long-dormant euclid beach carousel almost ready to ride

The quest to bring the historic Euclid Beach Carousel back to life has had its ups and downs, but in the end, the generosity of donors prevailed. The Euclid Beach Carousel Society raised $1.6 million for the project, which will spring into motion on November 22nd in a beautiful new glass pavilion at the Western Reserve Historical Society.
"We've gotten donations from people all over the country who remember Euclid Beach, and a lot of really strong support here in Cleveland," says EBCS Chairwoman Terry Kovel.  "We say, 'Euclid Beach' and people smile."
Some supporters may, in fact, find the horses more animated than they bargained for. "Our biggest problem is that nobody believes us when we say: you're going to be able to ride the horses," says Kovel. "They think it's a museum exhibit that's going to just stand there."

The confusion presented a quandary for the group as they prepared for the Nov. 22nd donor thank you party. "We had quite a time deciding how to write our invitations," she says. "We finally said, 'cocktail attire—but be prepared to ride a horse.' We had visions of women coming in really short dresses or really tight dresses."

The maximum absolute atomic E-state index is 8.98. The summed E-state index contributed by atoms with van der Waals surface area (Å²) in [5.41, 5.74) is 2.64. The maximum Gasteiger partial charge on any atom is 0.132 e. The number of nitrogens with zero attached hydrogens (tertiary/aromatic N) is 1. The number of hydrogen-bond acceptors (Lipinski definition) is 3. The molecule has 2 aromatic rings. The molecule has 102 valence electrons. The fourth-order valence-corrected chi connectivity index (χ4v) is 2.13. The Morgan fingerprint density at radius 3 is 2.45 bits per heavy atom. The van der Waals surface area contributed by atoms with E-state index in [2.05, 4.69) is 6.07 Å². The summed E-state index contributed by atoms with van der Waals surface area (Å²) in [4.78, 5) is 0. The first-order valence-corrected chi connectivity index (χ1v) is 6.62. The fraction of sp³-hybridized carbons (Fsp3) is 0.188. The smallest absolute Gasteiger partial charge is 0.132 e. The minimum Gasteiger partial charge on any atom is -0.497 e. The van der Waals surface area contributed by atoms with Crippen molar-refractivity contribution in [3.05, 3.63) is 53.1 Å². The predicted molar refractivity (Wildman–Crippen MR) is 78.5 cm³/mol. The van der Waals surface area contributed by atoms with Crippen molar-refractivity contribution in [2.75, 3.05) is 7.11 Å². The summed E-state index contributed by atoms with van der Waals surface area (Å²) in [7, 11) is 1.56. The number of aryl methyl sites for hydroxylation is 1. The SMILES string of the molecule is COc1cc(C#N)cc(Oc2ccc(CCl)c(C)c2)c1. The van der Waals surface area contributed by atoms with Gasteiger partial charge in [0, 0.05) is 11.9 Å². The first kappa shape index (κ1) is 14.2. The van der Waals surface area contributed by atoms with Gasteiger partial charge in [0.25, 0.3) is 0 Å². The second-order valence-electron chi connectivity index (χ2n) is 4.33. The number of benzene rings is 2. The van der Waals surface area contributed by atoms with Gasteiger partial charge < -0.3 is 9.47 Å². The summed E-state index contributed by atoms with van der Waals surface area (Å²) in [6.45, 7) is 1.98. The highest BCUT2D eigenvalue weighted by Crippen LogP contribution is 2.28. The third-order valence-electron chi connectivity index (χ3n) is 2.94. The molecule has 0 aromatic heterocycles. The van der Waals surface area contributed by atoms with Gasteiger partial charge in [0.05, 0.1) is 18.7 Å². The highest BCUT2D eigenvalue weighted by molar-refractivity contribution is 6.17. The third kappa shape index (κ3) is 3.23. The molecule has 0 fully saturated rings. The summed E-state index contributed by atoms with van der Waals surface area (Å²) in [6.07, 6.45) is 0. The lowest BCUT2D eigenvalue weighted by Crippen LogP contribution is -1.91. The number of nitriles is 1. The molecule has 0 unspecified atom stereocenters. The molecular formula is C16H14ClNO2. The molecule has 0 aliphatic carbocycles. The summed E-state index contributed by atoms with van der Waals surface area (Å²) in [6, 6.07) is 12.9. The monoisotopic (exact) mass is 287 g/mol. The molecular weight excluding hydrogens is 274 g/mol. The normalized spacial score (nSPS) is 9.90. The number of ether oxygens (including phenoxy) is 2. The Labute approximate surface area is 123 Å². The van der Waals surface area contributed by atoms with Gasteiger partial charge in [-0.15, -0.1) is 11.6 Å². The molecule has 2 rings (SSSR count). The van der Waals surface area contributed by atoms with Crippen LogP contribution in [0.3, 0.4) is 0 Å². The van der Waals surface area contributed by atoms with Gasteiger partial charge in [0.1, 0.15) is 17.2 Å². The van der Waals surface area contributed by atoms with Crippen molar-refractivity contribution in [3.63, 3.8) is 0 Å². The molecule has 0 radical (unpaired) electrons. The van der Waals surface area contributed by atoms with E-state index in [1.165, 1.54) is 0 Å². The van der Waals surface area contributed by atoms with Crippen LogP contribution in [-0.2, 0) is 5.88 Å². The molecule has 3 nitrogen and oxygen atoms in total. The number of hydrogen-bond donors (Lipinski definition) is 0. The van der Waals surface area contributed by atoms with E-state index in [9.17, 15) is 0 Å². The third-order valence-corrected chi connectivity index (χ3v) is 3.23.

The event will mark the eve of the carousel's grand opening to the public on Nov. 23rd. Until then, festive replica horses dot the front lawn of the WRHS.
One point of pride in the project is less obvious than the glorious galloping horses.

"It's a very green building," says Kovel, adding that the carousel will rotate slowly all night long and will be illuminated. "The power needed to keep the carousel lit and running at night is the equivalent to that of a 60-watt light bulb."
The 1910 carousel was a key attraction in the legendary Euclid Beach Park. When the park closed in 1969, the ride was sold to Palace Playland in Old Orchard Beach, Maine, where it operated until 1996. When the ride became available for sale in the late 1990s, the Greater Cleveland Partnership (formerly Cleveland Tomorrow) partnered with the Trust for Public Land and the Ford Foundation, and got the beloved ride back to Cleveland.
"They gave the horses to the Western Reserve Historical Society," says Kovel, whose husband Ralph was on the WRHS board of trustees at the time and tried relentlessly to get the organization to install the carousel. "He tried and tried," says Kovel of Ralph's efforts, "but (the board) kept voting him down. When he died, I decided—with some of his friends—that we had to do something."
That was six years ago. Thanks to the efforts of Kovel and others, something was done, with WRHS as a key partner. Now visitors from Greater Cleveland and beyond will be able to reap the benefits when the carousel reopens.

To learn more, you can visit Fresh Water's past coverage of the carousel here.

Read more articles by Erin O'Brien.

Erin O'Brien's eclectic features and essays have appeared in the New York Times, the Los Angeles Times, the Cleveland Plain Dealer and others. The sixth generation northeast Ohioan is also author of The Irish Hungarian Guide to the Domestic Arts. Visit erinobrien.us for complete profile information.
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